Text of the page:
Tags

, , , ,

It seems to me that people have an idea that justification is a negative thing.  To some extent, I can agree–many times people feel the need to justify themselves because of someone that is actively seeking to shame them for their behavior…and in this case, justification is a negative thing.  But ultimately, (positive) justification is simply the act of demonstrating (seeking to demonstrate) that something is reasonable*.  Sometimes, demonstrating that something is reasonable (or even vital) is a good thing (or even a necessary one).

A few days ago, I came across this post in my blog reader.  At first glance, I agreed with most of it (although, having had friend killed by a drunk driver, and having grown up with an alcoholic father, I had a slight problem with the wording of number 13). But. (Because there wouldn’t be a blog post without the but.) Upon further reflection on the idea of justification over all, I have to say the idea of not having to justify one’s self ever, at all, to anyone, is a mistaken one that comes from a place of some pretty intense privilege.  I’d like to add that I am not saying that the blog post in question is advocating this, but rather that the blog post was the impetus for this line of thought.  Unfortunately, the idea of not needing to justify one’s anything seems a bit prevalent in today’s society in general, and in our Pagan communities online and off in particular.  And I sort of think that’s bullshit.

There are things that we do have to justify in life.

I can’t help but think that I would have loved that post when I was 23 and single and childless and financially answerable only to myself.  Because…for that brief moment, it was true. But.  I have commitments. I have responsibilities.  I live as part of a family and a community and a society in which my actions impact other people.  I do not live in a vacuum.  There is no such thing as living without justification when one has commitments and responsibilities.

Don’t get me wrong, we don’t have to justify everything to everyone. But in the real world, coming from a place of pragmatism, we do sometimes actually owe people reasonable explanations for things.

All of us have to justify our actions to someone (even if that is ourselves).  It does matter how much you drink, it does matter what food you eat,  it does matter what clothing you wear. I’m not saying this to shame anyone that drinks like a sailor in port after 6 months at sea, likes ice cream, has to shop at Wal-mart.  I’m just saying that every action has a consequence–for example, shopping at Wal-mart props up unfair and unethical work and manufacturing processes (but when kid needs shoes for school, and your budget is tight, it might be the only option you have).  It may not be fair that it matters, but “fair” is an entirely different discussion.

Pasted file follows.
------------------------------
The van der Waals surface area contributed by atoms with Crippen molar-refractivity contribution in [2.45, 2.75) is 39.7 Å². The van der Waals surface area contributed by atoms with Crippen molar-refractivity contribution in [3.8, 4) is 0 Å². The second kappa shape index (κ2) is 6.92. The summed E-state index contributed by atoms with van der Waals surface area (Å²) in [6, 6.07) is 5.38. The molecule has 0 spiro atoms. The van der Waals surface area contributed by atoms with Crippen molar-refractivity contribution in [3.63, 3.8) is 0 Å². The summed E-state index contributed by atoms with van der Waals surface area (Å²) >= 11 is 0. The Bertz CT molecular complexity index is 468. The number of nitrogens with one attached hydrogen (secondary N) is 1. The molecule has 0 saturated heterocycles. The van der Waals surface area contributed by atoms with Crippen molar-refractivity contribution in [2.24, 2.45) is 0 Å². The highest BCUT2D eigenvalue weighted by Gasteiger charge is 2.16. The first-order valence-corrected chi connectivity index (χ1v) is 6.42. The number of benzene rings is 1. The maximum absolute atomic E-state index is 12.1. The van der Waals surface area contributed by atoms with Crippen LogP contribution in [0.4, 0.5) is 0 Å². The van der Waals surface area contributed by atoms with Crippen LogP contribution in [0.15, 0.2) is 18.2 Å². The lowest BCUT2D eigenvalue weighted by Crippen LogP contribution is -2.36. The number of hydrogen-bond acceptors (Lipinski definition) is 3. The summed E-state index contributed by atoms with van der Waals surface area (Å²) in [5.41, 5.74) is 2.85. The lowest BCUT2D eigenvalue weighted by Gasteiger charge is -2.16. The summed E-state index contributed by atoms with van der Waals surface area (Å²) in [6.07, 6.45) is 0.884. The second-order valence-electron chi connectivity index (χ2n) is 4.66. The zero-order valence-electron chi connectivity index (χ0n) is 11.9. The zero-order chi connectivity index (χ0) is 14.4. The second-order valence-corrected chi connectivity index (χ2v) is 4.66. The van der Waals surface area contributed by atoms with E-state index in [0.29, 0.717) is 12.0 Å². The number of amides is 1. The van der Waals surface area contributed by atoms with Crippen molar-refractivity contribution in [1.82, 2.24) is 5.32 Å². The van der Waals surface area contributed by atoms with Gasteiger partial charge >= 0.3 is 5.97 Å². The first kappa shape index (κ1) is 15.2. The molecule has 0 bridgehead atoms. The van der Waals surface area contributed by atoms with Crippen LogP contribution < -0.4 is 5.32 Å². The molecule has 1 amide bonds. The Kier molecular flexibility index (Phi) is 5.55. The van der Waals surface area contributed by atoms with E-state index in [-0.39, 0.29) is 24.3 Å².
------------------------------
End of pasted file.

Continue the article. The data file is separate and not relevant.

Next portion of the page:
What we do affects the others around us in direct and indirect ways.

Look, when it comes to beliefs, the only person we need to justify them to is ourselves–but if we are taking that inward thing and putting it out there in word or deed, we better be able to justify its effects upon others in a way that they welcome (or at least respect).

Seeing as this is a Pagan Blog Project post, you might be wondering what exactly does all that have to do with being Pagan?

Ooh!  Glad you asked!!

1.) I don’t have to justify my beliefs to you or anyone.

2) You don’t have to justify your beliefs to me or anyone.

3) I don’t have to justify those of my practices that only affect myself and those I have a commitment to and a responsibility for to anyone but them.

4) You don’t have to justify those of your practices that only affect yourself and those you have a commitment to and a responsibility for to anyone but them.

But.  When we interact with one another, not having to justify our respective beliefs does not mean disrespecting one another over them, or being complicit in another being disrespectful of them.  When we engage in services for one another, we very much need to justify our practices and how we carry them out (including whether or not their are ethical) to those we are seeking to serve, to their satisfaction.  When our practices have the potential to cause harm or when our words have the potential to cause strife, the idea that we don’t need to justify ourselves (or attempt to do so) is selfish and self-serving.

Justifying your words or your deeds isn’t about apologizing for them (although it can be in some cases). (Positive) Justification is not about seeking approval for one’s actions (although it may be reasonable to do so in some cases, depending on whom they affect).  Justification is also not about making excuses for your decisions.  Instead, it should be about helping something make sense to someone that doesn’t understand where you are coming from or why you have made a particular choice as well as a claiming of responsibility that includes an acknowledgement of how one impacts others around them.

*An alternate definition of justify is “to prove that one is right”, but that isn’t the particular nuance I’m talking about right now–that is more in line with the “shaming” idea.

 

Advertisements